Aetna Inc, the third largest U.S. health insurer, said on Friday it would not proceed with a proposed $120 million settlement with healthcare providers and plan members over out-of-network reimbursements.
Aetna, which had agreed to settle in December 2012, said enough claimants had opted out to trigger a provision enabling it to cancel the deal.
"Various legal and factual developments since the date of the settlement agreement led the company to believe terminating the settlement agreement was in its best interests," Aetna said in a filing with the U.S. Securities and Exchange Commission.
Aetna had set aside reserves for the settlement and said it would add the remainder of those reserves to earnings, excluding amounts due to the settlement administrator. It took a $78 million after-tax charge for the settlement in the fourth quarter of 2012. Aetna said it will resume its defense in court.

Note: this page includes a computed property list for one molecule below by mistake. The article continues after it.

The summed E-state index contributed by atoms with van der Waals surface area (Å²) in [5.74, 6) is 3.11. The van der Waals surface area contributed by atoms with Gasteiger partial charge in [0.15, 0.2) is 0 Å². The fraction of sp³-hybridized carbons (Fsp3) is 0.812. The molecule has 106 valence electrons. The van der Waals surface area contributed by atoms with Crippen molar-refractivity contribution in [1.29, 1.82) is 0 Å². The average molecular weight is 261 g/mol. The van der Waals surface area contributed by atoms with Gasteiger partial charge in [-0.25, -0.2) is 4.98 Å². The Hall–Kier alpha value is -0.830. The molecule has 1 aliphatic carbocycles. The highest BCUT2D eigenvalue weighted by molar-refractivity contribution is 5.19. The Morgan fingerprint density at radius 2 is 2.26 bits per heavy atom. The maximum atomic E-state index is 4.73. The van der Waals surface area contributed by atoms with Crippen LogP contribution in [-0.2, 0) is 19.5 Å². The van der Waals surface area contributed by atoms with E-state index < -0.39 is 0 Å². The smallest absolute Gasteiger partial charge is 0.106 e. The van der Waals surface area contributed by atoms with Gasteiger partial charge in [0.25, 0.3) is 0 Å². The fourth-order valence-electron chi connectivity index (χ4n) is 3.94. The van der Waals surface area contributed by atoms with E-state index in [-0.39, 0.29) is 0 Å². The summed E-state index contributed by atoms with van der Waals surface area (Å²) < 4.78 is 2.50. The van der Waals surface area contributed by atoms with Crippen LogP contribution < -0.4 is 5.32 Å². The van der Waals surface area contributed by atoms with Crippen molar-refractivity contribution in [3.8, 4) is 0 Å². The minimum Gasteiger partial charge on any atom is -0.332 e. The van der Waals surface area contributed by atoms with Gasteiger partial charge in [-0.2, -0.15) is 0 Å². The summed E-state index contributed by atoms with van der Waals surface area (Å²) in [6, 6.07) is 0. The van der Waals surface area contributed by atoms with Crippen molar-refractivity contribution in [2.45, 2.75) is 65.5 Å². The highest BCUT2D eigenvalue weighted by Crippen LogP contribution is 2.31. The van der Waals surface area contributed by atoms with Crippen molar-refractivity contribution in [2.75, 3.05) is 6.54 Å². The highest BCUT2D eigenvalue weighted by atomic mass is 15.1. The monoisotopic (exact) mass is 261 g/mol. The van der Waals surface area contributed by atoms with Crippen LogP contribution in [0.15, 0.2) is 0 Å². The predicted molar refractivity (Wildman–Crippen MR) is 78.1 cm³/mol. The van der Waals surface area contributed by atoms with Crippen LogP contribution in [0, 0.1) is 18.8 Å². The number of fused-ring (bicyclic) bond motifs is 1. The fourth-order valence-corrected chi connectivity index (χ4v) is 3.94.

Patients and doctors accused the Hartford, Connecticut based insurer of using databases provided by Ingenix, part of UnitedHealth Group Inc since renamed OptumInsight, to systematically underpay claims involving services and supplies from out-of-network providers.
In 2008, then-New York attorney general, Andrew Cuomo, who is now the state's governor, opened a separate probe into insurer reimbursements that ended in settlements with many national insurers.
On January 13, 2009, UnitedHealth and Aetna agreed to stop using the Ingenix database and to help fund a new independent database Fair Health to calculate rates. Days later, UnitedHealth agreed to pay $350 million to settle lawsuits over its out-of-network reimbursements.
Aetna did not disclose how many claimants had opted out of the settlement it was now vacating but said they had exceeded a threshold that allowed Aetna to end the agreement.
The threshold was $20 million in value represented by the difference between charges providers billed for out-of-network services and the insurer's allowed amount that it agreed to pay on those services, the company said.
The Aetna settlement would have paid claims on reimbursement practices starting March 1, 2001 for health plan members and June 3, 2003 for providers. The agreement did not contain an admission of wrongdoing.
The case is In re: Aetna UCR Litigation, U.S. District Court, District of New Jersey, Nos. MDL-2020 and 07-03541.
(Reporting by Caroline Humer; Editing by Lisa Von Ahn and Sofina Mirza-Reid)